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  • Adult Onset Scoliosis

    In the majority of cases, the cause of scoliosis is either unknown (idiopathic) or benign in nature, such as degenerative changes in the discs or joints. Idiopathic scoliosis, which occurs in adolescents, is the most common form of scoliosis, accounting for about 80% of cases. It typically develops during the growth spurt just before puberty and may progress during adolescence.

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    <p>&nbsp;<a href="">Rheumatologist</a>, discusses Why is a Diagnosis of Scoliosis Important?</p>

     Rheumatologist, discusses Why is a Diagnosis of Scoliosis Important?

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    <p>&nbsp;<a href="">Rheumatologist</a>, discusses treatment &amp; prognosis of scoliosis.</p>

     Rheumatologist, discusses treatment & prognosis of scoliosis.

  • Why is a Diagnosis of Scoliosis Important?

    It’s important to have scoliosis diagnosed. It’s in two settings. For adolescents, it’s important to have it diagnosed because if it’s the ones that progress and the ones that you can prevent through simple treatments, either with bracing or in more rare cases, orthopedic surgery, it can have a profound impact later on in life, in both cosmetic appearance of that person, and also in terms of function, heart or lung ability to expand, participation in sports.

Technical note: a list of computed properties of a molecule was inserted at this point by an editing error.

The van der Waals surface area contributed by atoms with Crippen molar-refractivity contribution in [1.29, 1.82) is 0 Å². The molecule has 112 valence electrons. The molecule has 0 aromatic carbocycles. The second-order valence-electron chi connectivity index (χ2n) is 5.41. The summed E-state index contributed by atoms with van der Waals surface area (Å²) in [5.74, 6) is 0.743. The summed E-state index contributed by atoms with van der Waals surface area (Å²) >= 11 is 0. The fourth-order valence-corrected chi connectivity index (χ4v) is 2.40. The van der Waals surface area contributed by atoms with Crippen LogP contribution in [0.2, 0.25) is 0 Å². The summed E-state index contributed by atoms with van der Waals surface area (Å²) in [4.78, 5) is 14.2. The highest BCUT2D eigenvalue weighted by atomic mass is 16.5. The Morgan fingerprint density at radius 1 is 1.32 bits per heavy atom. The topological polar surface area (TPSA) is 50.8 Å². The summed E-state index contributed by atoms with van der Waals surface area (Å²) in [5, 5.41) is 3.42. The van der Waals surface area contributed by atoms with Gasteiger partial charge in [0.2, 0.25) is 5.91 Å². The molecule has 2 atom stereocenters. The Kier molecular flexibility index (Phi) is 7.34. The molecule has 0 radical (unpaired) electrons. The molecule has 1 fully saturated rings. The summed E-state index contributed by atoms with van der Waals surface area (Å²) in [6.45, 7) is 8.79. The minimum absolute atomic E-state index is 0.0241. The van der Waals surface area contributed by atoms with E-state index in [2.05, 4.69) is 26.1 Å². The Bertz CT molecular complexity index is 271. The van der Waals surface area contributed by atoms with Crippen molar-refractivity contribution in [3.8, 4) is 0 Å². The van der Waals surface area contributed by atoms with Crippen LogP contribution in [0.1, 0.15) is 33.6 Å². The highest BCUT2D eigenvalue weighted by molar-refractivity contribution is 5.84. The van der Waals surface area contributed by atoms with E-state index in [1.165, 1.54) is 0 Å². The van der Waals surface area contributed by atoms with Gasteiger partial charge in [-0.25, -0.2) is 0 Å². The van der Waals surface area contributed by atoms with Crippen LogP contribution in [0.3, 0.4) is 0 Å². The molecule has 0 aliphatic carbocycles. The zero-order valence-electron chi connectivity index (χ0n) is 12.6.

Yes, you are correct. If curvature of the spine, such as in the case of scoliosis, is severe enough to put pressure on nerves and cause weakness or neurological symptoms in the arms or legs, it is important to diagnose and treat the condition to prevent further complications. Early detection and ongoing follow-up are crucial in managing spinal curvatures.

    A thorough diagnosis typically involves a physical examination, medical history review, and imaging studies such as X-rays, MRIs, or CT scans. This helps in determining the severity of the curvature and identifying any nerve compression or other related issues.

    Treatment options for severe spinal curvature with neurological symptoms may include: